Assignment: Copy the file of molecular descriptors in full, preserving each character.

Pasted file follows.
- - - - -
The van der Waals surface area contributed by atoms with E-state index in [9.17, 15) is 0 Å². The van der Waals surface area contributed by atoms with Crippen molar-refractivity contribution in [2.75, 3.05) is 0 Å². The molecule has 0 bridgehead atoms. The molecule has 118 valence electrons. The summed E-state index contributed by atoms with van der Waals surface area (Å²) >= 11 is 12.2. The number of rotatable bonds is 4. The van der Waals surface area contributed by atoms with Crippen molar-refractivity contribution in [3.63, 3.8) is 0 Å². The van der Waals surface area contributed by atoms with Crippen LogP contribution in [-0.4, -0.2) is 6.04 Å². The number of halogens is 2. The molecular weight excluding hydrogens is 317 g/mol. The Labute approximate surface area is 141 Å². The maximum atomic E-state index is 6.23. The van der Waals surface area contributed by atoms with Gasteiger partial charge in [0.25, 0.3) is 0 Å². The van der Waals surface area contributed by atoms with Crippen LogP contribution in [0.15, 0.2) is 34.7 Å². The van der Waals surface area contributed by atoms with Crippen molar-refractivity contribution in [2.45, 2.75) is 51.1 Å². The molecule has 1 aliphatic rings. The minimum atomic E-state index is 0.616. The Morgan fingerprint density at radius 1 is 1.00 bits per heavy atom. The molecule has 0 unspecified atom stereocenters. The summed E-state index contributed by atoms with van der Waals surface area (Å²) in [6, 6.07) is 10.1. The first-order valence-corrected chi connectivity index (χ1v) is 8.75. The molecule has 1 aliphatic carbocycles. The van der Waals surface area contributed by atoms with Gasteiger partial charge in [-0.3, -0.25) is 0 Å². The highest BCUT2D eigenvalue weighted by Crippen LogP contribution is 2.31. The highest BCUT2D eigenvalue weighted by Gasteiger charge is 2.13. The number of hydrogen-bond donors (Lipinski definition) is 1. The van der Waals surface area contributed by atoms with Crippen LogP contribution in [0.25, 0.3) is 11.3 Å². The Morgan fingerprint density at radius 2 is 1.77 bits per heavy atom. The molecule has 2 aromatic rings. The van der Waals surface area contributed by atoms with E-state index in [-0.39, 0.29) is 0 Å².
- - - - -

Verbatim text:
The van der Waals surface area contributed by atoms with E-state index in [9.17, 15) is 0 Å². The van der Waals surface area contributed by atoms with Crippen molar-refractivity contribution in [2.75, 3.05) is 0 Å². The molecule has 0 bridgehead atoms. The molecule has 118 valence electrons. The summed E-state index contributed by atoms with van der Waals surface area (Å²) >= 11 is 12.2. The number of rotatable bonds is 4. The van der Waals surface area contributed by atoms with Crippen molar-refractivity contribution in [3.63, 3.8) is 0 Å². The van der Waals surface area contributed by atoms with Crippen LogP contribution in [-0.4, -0.2) is 6.04 Å². The number of halogens is 2. The molecular weight excluding hydrogens is 317 g/mol. The Labute approximate surface area is 141 Å². The maximum atomic E-state index is 6.23. The van der Waals surface area contributed by atoms with Gasteiger partial charge in [0.25, 0.3) is 0 Å². The van der Waals surface area contributed by atoms with Crippen LogP contribution in [0.15, 0.2) is 34.7 Å². The van der Waals surface area contributed by atoms with Crippen molar-refractivity contribution in [2.45, 2.75) is 51.1 Å². The molecule has 1 aliphatic rings. The minimum atomic E-state index is 0.616. The Morgan fingerprint density at radius 1 is 1.00 bits per heavy atom. The molecule has 0 unspecified atom stereocenters. The summed E-state index contributed by atoms with van der Waals surface area (Å²) in [6, 6.07) is 10.1. The first-order valence-corrected chi connectivity index (χ1v) is 8.75. The molecule has 1 aliphatic carbocycles. The van der Waals surface area contributed by atoms with Gasteiger partial charge in [-0.3, -0.25) is 0 Å². The highest BCUT2D eigenvalue weighted by Crippen LogP contribution is 2.31. The highest BCUT2D eigenvalue weighted by Gasteiger charge is 2.13. The number of hydrogen-bond donors (Lipinski definition) is 1. The van der Waals surface area contributed by atoms with Crippen LogP contribution in [0.25, 0.3) is 11.3 Å². The Morgan fingerprint density at radius 2 is 1.77 bits per heavy atom. The molecule has 2 aromatic rings. The van der Waals surface area contributed by atoms with E-state index in [-0.39, 0.29) is 0 Å².